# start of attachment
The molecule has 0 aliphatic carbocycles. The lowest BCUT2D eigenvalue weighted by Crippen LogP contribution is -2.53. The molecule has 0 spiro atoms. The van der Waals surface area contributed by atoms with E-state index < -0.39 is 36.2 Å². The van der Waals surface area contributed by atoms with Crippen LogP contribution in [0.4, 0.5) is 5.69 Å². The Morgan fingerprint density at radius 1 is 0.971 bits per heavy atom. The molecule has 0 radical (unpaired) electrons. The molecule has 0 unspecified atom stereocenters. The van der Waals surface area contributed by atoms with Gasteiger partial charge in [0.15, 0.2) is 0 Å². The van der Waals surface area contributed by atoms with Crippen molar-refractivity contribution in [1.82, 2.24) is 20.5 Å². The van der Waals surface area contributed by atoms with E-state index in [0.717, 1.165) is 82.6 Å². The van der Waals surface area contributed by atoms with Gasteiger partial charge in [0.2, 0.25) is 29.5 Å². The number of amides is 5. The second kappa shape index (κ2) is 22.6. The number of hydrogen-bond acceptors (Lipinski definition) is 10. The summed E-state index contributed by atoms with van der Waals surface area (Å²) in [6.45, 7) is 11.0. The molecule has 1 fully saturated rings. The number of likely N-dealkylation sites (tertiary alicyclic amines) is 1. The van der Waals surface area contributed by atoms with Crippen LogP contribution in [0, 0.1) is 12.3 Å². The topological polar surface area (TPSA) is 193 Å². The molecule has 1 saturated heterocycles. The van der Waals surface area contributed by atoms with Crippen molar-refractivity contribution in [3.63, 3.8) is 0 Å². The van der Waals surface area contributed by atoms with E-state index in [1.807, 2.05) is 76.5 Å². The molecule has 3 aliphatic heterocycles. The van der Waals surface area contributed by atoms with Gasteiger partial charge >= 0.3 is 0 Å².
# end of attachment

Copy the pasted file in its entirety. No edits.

The molecule has 0 aliphatic carbocycles. The lowest BCUT2D eigenvalue weighted by Crippen LogP contribution is -2.53. The molecule has 0 spiro atoms. The van der Waals surface area contributed by atoms with E-state index < -0.39 is 36.2 Å². The van der Waals surface area contributed by atoms with Crippen LogP contribution in [0.4, 0.5) is 5.69 Å². The Morgan fingerprint density at radius 1 is 0.971 bits per heavy atom. The molecule has 0 radical (unpaired) electrons. The molecule has 0 unspecified atom stereocenters. The van der Waals surface area contributed by atoms with Gasteiger partial charge in [0.15, 0.2) is 0 Å². The van der Waals surface area contributed by atoms with Crippen molar-refractivity contribution in [1.82, 2.24) is 20.5 Å². The van der Waals surface area contributed by atoms with E-state index in [0.717, 1.165) is 82.6 Å². The van der Waals surface area contributed by atoms with Gasteiger partial charge in [0.2, 0.25) is 29.5 Å². The number of amides is 5. The second kappa shape index (κ2) is 22.6. The number of hydrogen-bond acceptors (Lipinski definition) is 10. The summed E-state index contributed by atoms with van der Waals surface area (Å²) in [6.45, 7) is 11.0. The molecule has 1 fully saturated rings. The number of likely N-dealkylation sites (tertiary alicyclic amines) is 1. The van der Waals surface area contributed by atoms with Crippen LogP contribution in [0, 0.1) is 12.3 Å². The topological polar surface area (TPSA) is 193 Å². The molecule has 1 saturated heterocycles. The van der Waals surface area contributed by atoms with Crippen molar-refractivity contribution in [3.63, 3.8) is 0 Å². The van der Waals surface area contributed by atoms with E-state index in [1.807, 2.05) is 76.5 Å². The molecule has 3 aliphatic heterocycles. The van der Waals surface area contributed by atoms with Gasteiger partial charge >= 0.3 is 0 Å².